Trouble for Bitcoin? CBN Calls Cryptocurrency a ‘Gamble’, Set to Make Announcements
There could be trouble for cryptocurrency speculators in Nigeria very soon. Head of Nigeria’s apex bank, the Central Bank of Nigeria (CBN), Mr. Godwin Emefiele, on Wednesday called cryptocurrency a “gamble”, and made it clear that “very concrete announcements” would be made soon concerning cryptocurrencies.
The CBN governor made this known during an interview with Bloomberg at his office in Abuja. He added that the CBN cannot “give support to situations” where people risk savings to “gamble”.
Bitcoin and cryptocurrency in Nigeria
This news does not come as a surprise. The CBN had previously warned people off investing in cryptocurrency, similar to how it warned about investing in MMM and other Wonder Banks some years back.
But unlike the case of MMM, the CBN can easily regulate digital currencies if it wants to; or finds reason to. And this is what spooks traders the most.
In January 2017, the CBN informed lenders not to invest or trade in cryptocurrency pending “substantive regulation and decision” by it. About a year later, not much seems to have been done by way of regulation; and cryptocurrencies like Bitcoin and Etherum have enjoyed continued investments.
Prices of Bitcoin, Etherum and Ripple have skyrocketed over the last year, but they drag with them a huge volatility risk. In mid-December, the market cap for cryptocurrency was $661.2 billion (in comparison, Nigeria’s GDP is $510 billion).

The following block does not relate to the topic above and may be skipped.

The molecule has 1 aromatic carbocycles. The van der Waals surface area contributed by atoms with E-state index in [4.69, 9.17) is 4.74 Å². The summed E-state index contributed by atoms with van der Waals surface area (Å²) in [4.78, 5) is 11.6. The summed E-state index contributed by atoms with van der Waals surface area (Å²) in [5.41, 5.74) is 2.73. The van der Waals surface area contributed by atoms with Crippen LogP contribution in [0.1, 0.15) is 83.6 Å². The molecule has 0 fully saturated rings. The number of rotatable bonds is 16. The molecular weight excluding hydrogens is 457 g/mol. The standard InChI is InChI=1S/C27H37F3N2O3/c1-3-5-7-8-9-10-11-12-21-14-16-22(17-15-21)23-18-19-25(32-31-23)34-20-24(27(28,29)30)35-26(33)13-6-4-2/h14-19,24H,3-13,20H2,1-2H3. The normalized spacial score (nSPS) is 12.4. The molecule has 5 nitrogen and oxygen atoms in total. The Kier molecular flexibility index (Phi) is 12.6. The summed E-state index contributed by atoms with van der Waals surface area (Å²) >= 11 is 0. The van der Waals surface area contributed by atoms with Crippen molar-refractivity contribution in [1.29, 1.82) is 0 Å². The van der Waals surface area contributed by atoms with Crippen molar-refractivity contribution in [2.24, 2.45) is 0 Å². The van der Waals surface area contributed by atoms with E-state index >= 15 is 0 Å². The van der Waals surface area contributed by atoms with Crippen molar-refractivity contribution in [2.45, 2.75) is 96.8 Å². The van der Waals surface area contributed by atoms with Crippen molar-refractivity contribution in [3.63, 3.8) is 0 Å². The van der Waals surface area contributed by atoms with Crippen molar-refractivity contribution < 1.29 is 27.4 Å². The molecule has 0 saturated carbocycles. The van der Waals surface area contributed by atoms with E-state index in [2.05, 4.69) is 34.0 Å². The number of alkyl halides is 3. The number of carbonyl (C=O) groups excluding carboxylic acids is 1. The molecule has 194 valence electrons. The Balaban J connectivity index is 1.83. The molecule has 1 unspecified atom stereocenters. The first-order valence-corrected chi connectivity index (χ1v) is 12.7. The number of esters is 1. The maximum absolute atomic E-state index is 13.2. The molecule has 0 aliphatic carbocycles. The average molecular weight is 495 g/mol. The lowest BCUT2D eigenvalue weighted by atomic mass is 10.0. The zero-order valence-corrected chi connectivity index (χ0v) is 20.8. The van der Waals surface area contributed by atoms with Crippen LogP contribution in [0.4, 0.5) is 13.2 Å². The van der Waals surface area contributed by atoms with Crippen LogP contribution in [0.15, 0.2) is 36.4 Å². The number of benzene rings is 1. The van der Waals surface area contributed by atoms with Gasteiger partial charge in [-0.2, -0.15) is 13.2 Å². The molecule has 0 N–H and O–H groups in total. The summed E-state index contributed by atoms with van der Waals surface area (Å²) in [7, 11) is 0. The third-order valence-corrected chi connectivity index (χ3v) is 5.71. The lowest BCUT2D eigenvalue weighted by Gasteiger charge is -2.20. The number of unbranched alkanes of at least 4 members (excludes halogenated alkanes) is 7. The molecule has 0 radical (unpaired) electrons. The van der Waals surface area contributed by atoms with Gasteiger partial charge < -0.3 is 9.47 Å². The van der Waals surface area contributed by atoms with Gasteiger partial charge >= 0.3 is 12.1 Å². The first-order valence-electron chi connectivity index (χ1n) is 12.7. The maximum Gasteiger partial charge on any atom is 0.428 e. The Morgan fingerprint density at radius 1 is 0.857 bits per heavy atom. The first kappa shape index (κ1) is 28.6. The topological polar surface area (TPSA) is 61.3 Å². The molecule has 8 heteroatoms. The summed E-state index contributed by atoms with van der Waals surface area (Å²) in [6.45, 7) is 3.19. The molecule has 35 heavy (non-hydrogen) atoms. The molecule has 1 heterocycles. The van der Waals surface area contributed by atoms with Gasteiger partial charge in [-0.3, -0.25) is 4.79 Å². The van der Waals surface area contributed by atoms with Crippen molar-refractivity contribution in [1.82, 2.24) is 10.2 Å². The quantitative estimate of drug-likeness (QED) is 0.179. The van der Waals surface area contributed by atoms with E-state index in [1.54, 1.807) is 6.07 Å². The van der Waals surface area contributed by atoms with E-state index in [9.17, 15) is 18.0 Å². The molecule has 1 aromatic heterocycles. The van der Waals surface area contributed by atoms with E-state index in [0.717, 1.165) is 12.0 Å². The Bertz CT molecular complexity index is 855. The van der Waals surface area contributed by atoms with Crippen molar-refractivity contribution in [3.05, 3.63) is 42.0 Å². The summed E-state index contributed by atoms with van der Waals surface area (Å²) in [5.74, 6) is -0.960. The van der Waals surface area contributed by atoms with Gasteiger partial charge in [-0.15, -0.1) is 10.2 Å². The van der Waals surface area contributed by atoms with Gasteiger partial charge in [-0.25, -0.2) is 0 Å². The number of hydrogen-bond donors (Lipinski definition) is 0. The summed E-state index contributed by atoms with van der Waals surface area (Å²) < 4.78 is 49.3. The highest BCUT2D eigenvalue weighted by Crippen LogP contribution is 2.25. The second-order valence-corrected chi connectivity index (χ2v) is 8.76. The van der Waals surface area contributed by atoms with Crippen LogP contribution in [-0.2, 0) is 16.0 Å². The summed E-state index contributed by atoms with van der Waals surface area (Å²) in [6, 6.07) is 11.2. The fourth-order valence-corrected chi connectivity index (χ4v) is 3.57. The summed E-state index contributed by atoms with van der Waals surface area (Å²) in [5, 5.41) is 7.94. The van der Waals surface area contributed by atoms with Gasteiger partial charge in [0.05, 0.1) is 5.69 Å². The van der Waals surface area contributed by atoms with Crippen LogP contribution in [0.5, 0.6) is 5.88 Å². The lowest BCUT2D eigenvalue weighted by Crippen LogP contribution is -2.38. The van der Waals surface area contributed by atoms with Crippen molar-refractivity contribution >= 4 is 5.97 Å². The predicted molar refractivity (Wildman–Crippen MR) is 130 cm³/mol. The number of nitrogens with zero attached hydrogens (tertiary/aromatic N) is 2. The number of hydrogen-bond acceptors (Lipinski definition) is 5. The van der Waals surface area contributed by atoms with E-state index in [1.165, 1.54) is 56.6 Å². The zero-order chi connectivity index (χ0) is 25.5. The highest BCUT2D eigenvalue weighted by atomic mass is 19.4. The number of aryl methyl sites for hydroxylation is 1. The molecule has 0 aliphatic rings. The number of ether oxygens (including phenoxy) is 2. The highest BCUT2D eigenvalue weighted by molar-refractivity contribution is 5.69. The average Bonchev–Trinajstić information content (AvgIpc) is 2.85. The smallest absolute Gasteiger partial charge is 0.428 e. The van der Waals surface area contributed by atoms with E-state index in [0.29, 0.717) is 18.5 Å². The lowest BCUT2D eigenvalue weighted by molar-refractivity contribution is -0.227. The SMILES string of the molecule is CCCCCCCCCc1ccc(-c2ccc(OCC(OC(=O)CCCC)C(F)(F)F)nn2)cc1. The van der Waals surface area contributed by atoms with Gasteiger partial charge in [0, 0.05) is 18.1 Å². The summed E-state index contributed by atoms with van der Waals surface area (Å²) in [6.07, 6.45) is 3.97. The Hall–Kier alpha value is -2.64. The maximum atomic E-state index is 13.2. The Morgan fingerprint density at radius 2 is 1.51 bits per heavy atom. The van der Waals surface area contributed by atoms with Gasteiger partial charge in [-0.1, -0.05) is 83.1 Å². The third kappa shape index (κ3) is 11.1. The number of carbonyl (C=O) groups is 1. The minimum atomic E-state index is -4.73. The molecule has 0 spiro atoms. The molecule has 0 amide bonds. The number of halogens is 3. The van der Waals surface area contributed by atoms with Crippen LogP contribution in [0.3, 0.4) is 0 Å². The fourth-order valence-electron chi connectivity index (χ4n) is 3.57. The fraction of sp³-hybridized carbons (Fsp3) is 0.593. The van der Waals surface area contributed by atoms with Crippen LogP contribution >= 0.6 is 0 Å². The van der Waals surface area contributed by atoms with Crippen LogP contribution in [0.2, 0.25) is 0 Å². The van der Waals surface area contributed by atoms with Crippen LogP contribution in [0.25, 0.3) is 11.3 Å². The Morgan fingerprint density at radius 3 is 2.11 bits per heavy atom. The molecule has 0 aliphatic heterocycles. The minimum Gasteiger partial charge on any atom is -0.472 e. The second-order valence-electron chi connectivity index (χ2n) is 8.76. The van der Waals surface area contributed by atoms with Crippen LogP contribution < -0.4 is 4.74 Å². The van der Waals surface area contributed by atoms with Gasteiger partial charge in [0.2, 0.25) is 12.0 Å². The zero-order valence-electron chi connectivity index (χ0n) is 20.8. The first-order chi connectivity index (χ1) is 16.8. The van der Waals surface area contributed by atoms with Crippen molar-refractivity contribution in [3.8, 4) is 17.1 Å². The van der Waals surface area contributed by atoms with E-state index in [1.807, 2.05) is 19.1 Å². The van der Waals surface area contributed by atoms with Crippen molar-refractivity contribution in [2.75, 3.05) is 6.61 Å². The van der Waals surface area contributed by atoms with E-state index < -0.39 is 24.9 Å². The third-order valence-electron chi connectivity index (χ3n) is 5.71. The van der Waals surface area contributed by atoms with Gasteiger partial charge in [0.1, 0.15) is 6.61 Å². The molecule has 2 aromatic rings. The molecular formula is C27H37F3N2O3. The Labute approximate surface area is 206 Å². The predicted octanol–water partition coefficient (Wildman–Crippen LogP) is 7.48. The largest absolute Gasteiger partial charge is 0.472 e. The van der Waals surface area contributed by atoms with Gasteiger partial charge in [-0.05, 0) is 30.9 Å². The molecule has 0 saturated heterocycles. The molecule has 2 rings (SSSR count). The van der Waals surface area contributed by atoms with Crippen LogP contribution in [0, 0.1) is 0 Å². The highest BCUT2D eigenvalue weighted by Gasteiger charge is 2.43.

Cryptocurrency regulation elsewhere
Over the last two weeks cryptocurrency prices have reacted wildly to possible regulations in South Korea and China. And, on January 17, fear of regulation in Asia caused a massive sell off; cryptocurrencies lost over $200 billion that day.
Since December, talk of regulation has become louder than ever. And today, January 26, Russia finalised a federal law to regulate cryptocurrency trading. The law that seeks to regulate trading recognises cryptocurrency as a convertible asset. It would, however, restrict the total amount non-professional investors can invest in Initial Coin Offerings (ICOs).
Meanwhile in Nigeria, cryptocurrencies are in popular demand. According to Bloomberg, peer-to-peer transactions have risen almost 1,500% this year. So, if the cryptocurrency “bubble” bursts, Nigeria could be significantly affected, alongside Russia and New Zealand.
Now, it is not clear what regulations could be made by the CBN. Most trade occur on foreign platforms, and Nigeria is not exactly power-sufficient enough to be a hub for mining coins. Nevertheless, any regulatory measure is sure to be a huge deal for Nigerian traders.
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